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The Mapp Report - 3 March 2006

The Mapp Report

3 March 2006

90-Day Probation Bill Gains Support

Support for my Member’s Bill, the Employment Relations (Probationary Employment) Amendment Bill, is gaining momentum.

Business New Zealand, in its publication “Skills Perspectives”, stressed the importance of probationary periods as a critical step to help drive a competitive, growing economy.

The Government’s small business advisory group, described probationary periods as the ‘single most important change that could be made to employment legislation’, and that ‘they would lead directly and immediately to employment and business growth’. It is not surprising, therefore, that the group recommended a probationary period be introduced for all new workers.

This message is echoed by David Lowe, Employment Services Manager for EMA (Northern), who says, “the Bill would encourage employers to take a risk on employing someone they might not otherwise; it would build confidence in employing people.”

Labour will now have to deal with this issue. They can help workers and businesses by allowing the bill to go to select committee. If they refuse, they will be properly blamed for being anti-business and anti-growth.

The bill will help new workers. It will enable people who might otherwise be on the margins of the labour force to get a foot in the door. In effect, it will provide a chance for those who find getting that first job difficult, like new migrants, young people with few qualifications and people re-entering the workforce.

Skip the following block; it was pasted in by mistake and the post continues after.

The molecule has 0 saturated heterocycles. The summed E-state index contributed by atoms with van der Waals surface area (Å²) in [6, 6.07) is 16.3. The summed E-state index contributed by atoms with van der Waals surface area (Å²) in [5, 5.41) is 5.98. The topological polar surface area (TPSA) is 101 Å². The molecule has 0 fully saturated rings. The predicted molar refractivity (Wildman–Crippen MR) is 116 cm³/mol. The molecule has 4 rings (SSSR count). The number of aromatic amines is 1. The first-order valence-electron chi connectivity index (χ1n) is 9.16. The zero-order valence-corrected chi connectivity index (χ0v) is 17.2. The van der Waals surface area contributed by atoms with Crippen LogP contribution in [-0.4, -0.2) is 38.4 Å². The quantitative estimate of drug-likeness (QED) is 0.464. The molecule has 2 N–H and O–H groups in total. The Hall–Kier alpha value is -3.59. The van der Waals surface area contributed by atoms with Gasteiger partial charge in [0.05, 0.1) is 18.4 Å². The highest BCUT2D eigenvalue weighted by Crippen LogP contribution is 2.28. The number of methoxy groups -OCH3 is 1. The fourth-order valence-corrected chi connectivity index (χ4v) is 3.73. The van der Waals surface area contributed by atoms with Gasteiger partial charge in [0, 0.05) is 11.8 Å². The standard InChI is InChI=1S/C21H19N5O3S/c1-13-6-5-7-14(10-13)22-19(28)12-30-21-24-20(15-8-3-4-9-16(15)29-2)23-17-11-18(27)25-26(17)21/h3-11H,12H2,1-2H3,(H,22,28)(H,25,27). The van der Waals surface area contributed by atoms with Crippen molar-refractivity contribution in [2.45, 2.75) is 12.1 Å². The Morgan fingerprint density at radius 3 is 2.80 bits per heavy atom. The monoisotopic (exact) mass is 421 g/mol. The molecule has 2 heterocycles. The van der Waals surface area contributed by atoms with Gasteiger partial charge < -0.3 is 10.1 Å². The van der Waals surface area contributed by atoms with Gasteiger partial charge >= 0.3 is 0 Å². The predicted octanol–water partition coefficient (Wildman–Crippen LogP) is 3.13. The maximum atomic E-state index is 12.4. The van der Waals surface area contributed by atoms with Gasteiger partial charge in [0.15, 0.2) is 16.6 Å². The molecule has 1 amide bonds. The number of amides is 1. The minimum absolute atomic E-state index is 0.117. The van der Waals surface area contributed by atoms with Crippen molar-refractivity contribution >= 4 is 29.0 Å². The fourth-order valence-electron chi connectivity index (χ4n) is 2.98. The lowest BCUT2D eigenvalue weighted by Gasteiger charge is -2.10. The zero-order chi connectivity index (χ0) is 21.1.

At the moment, many employers - especially those running smaller operations - are reluctant to take a chance and hire people for fear of facing expensive and protracted personal grievance procedures.

Ninety-day probation periods are the norm in the OECD. In Britain it is 12 months, in Australia it is three months. The OECD has said it is time for New Zealand to change the law, this would show we're serious about economic growth and enhancing employment opportunities.

This bill will be a real test for the various parties in Parliament as to whether or not they are really committed to boosting New Zealand's productivity and competitiveness, relative to Australia and other comparative countries.

This week’s example of political correctness

Has it gone too far?

A Year 9 student from Marlborough Girl’s College, a single-sex state school, sent me this week’s example of PC Madness.

According to the schools policy, students are not allowed to wear crosses that are visible when wearing the school uniform. However, it is ok to visibly wear a greenstone taonga, if it has been blessed.

I find it interesting that the school’s website says it “seeks to create an environment where every girl develops… respect for others – by encouraging respect of all cultures, beliefs and opinions as well as social relationships”.

Surely this policy shows more respect for some beliefs than others?

This is the ultimate example of political correctness gone mad!

Dr Wayne Mapp

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